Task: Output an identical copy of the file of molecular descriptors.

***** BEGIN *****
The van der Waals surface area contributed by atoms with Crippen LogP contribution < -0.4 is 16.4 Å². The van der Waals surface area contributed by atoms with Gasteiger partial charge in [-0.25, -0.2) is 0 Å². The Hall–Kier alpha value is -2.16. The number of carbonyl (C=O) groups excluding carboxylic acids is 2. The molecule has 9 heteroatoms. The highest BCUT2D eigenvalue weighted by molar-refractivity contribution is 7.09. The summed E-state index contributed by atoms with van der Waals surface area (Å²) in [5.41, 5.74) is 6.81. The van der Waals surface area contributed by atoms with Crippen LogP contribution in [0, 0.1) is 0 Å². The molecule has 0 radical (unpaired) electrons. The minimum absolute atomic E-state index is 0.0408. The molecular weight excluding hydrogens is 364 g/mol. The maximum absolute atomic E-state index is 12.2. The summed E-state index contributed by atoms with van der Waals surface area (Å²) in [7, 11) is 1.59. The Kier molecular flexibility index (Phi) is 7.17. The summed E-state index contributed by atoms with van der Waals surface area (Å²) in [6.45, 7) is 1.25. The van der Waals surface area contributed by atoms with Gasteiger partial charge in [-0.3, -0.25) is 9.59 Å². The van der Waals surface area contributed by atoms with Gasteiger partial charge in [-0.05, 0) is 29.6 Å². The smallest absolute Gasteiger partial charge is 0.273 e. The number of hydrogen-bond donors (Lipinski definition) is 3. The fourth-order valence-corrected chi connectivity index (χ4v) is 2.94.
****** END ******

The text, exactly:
The van der Waals surface area contributed by atoms with Crippen LogP contribution < -0.4 is 16.4 Å². The van der Waals surface area contributed by atoms with Gasteiger partial charge in [-0.25, -0.2) is 0 Å². The Hall–Kier alpha value is -2.16. The number of carbonyl (C=O) groups excluding carboxylic acids is 2. The molecule has 9 heteroatoms. The highest BCUT2D eigenvalue weighted by molar-refractivity contribution is 7.09. The summed E-state index contributed by atoms with van der Waals surface area (Å²) in [5.41, 5.74) is 6.81. The van der Waals surface area contributed by atoms with Crippen LogP contribution in [0, 0.1) is 0 Å². The molecule has 0 radical (unpaired) electrons. The minimum absolute atomic E-state index is 0.0408. The molecular weight excluding hydrogens is 364 g/mol. The maximum absolute atomic E-state index is 12.2. The summed E-state index contributed by atoms with van der Waals surface area (Å²) in [7, 11) is 1.59. The Kier molecular flexibility index (Phi) is 7.17. The summed E-state index contributed by atoms with van der Waals surface area (Å²) in [6.45, 7) is 1.25. The van der Waals surface area contributed by atoms with Gasteiger partial charge in [-0.3, -0.25) is 9.59 Å². The van der Waals surface area contributed by atoms with Gasteiger partial charge in [-0.05, 0) is 29.6 Å². The smallest absolute Gasteiger partial charge is 0.273 e. The number of hydrogen-bond donors (Lipinski definition) is 3. The fourth-order valence-corrected chi connectivity index (χ4v) is 2.94.